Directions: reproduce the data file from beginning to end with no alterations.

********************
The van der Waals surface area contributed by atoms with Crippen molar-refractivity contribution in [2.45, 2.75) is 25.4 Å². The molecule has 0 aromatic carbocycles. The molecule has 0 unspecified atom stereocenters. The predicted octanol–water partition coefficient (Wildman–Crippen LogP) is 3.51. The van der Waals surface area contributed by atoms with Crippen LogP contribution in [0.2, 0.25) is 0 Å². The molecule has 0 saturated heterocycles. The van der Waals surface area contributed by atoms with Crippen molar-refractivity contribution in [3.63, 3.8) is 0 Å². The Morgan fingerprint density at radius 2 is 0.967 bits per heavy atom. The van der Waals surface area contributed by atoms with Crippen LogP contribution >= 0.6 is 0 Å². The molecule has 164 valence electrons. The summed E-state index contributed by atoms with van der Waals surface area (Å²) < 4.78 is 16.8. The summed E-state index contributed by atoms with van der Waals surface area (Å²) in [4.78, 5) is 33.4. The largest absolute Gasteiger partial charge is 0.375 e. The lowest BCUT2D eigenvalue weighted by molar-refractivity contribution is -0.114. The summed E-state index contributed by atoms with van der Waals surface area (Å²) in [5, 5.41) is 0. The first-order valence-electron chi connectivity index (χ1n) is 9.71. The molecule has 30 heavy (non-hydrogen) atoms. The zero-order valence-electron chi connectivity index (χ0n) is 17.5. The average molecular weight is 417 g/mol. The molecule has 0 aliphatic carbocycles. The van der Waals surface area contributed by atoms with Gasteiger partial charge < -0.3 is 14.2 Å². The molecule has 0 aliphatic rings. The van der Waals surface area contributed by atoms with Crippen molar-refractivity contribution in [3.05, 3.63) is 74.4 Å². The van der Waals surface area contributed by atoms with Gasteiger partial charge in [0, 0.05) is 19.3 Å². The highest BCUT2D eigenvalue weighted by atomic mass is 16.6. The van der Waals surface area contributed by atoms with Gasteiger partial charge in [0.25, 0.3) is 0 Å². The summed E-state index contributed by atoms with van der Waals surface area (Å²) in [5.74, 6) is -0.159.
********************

The van der Waals surface area contributed by atoms with Crippen molar-refractivity contribution in [2.45, 2.75) is 25.4 Å². The molecule has 0 aromatic carbocycles. The molecule has 0 unspecified atom stereocenters. The predicted octanol–water partition coefficient (Wildman–Crippen LogP) is 3.51. The van der Waals surface area contributed by atoms with Crippen LogP contribution in [0.2, 0.25) is 0 Å². The molecule has 0 saturated heterocycles. The van der Waals surface area contributed by atoms with Crippen molar-refractivity contribution in [3.63, 3.8) is 0 Å². The Morgan fingerprint density at radius 2 is 0.967 bits per heavy atom. The van der Waals surface area contributed by atoms with Crippen LogP contribution >= 0.6 is 0 Å². The molecule has 164 valence electrons. The summed E-state index contributed by atoms with van der Waals surface area (Å²) < 4.78 is 16.8. The summed E-state index contributed by atoms with van der Waals surface area (Å²) in [4.78, 5) is 33.4. The largest absolute Gasteiger partial charge is 0.375 e. The lowest BCUT2D eigenvalue weighted by molar-refractivity contribution is -0.114. The summed E-state index contributed by atoms with van der Waals surface area (Å²) in [5, 5.41) is 0. The first-order valence-electron chi connectivity index (χ1n) is 9.71. The molecule has 30 heavy (non-hydrogen) atoms. The zero-order valence-electron chi connectivity index (χ0n) is 17.5. The average molecular weight is 417 g/mol. The molecule has 0 aliphatic carbocycles. The van der Waals surface area contributed by atoms with Gasteiger partial charge < -0.3 is 14.2 Å². The molecule has 0 aliphatic rings. The van der Waals surface area contributed by atoms with Crippen molar-refractivity contribution in [3.05, 3.63) is 74.4 Å². The van der Waals surface area contributed by atoms with Gasteiger partial charge in [0, 0.05) is 19.3 Å². The highest BCUT2D eigenvalue weighted by atomic mass is 16.6. The van der Waals surface area contributed by atoms with Gasteiger partial charge in [0.25, 0.3) is 0 Å². The summed E-state index contributed by atoms with van der Waals surface area (Å²) in [5.74, 6) is -0.159.